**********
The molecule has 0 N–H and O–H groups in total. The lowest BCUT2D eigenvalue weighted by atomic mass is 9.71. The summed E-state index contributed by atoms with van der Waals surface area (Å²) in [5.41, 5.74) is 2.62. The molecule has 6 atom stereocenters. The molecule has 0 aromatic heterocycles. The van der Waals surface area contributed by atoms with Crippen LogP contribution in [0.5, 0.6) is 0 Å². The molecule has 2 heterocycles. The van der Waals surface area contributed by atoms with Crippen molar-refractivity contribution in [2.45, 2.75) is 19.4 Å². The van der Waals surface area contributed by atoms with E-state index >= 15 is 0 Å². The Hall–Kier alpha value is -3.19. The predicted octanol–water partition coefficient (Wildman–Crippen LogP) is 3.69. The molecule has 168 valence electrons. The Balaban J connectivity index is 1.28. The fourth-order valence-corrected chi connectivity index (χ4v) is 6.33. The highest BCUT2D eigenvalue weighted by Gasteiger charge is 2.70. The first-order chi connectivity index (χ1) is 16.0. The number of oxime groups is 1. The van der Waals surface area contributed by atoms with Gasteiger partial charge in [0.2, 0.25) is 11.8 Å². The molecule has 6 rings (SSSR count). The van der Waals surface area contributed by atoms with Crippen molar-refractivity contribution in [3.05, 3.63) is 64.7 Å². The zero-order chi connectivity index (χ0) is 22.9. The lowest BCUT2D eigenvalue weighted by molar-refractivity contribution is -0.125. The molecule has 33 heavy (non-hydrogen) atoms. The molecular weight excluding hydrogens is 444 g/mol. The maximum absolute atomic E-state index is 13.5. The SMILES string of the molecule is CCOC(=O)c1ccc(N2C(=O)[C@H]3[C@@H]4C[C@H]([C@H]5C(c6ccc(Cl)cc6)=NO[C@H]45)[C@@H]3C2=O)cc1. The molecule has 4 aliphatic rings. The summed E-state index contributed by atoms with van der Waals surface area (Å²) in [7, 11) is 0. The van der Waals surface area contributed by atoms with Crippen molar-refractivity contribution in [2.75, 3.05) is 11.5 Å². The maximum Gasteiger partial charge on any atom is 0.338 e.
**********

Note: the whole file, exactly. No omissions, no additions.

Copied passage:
The molecule has 0 N–H and O–H groups in total. The lowest BCUT2D eigenvalue weighted by atomic mass is 9.71. The summed E-state index contributed by atoms with van der Waals surface area (Å²) in [5.41, 5.74) is 2.62. The molecule has 6 atom stereocenters. The molecule has 0 aromatic heterocycles. The van der Waals surface area contributed by atoms with Crippen LogP contribution in [0.5, 0.6) is 0 Å². The molecule has 2 heterocycles. The van der Waals surface area contributed by atoms with Crippen molar-refractivity contribution in [2.45, 2.75) is 19.4 Å². The van der Waals surface area contributed by atoms with E-state index >= 15 is 0 Å². The Hall–Kier alpha value is -3.19. The predicted octanol–water partition coefficient (Wildman–Crippen LogP) is 3.69. The molecule has 168 valence electrons. The Balaban J connectivity index is 1.28. The fourth-order valence-corrected chi connectivity index (χ4v) is 6.33. The highest BCUT2D eigenvalue weighted by Gasteiger charge is 2.70. The first-order chi connectivity index (χ1) is 16.0. The number of oxime groups is 1. The van der Waals surface area contributed by atoms with Gasteiger partial charge in [0.2, 0.25) is 11.8 Å². The molecule has 6 rings (SSSR count). The van der Waals surface area contributed by atoms with Crippen molar-refractivity contribution in [3.05, 3.63) is 64.7 Å². The zero-order chi connectivity index (χ0) is 22.9. The lowest BCUT2D eigenvalue weighted by molar-refractivity contribution is -0.125. The molecule has 33 heavy (non-hydrogen) atoms. The molecular weight excluding hydrogens is 444 g/mol. The maximum absolute atomic E-state index is 13.5. The SMILES string of the molecule is CCOC(=O)c1ccc(N2C(=O)[C@H]3[C@@H]4C[C@H]([C@H]5C(c6ccc(Cl)cc6)=NO[C@H]45)[C@@H]3C2=O)cc1. The molecule has 4 aliphatic rings. The summed E-state index contributed by atoms with van der Waals surface area (Å²) in [7, 11) is 0. The van der Waals surface area contributed by atoms with Crippen molar-refractivity contribution in [2.75, 3.05) is 11.5 Å². The maximum Gasteiger partial charge on any atom is 0.338 e.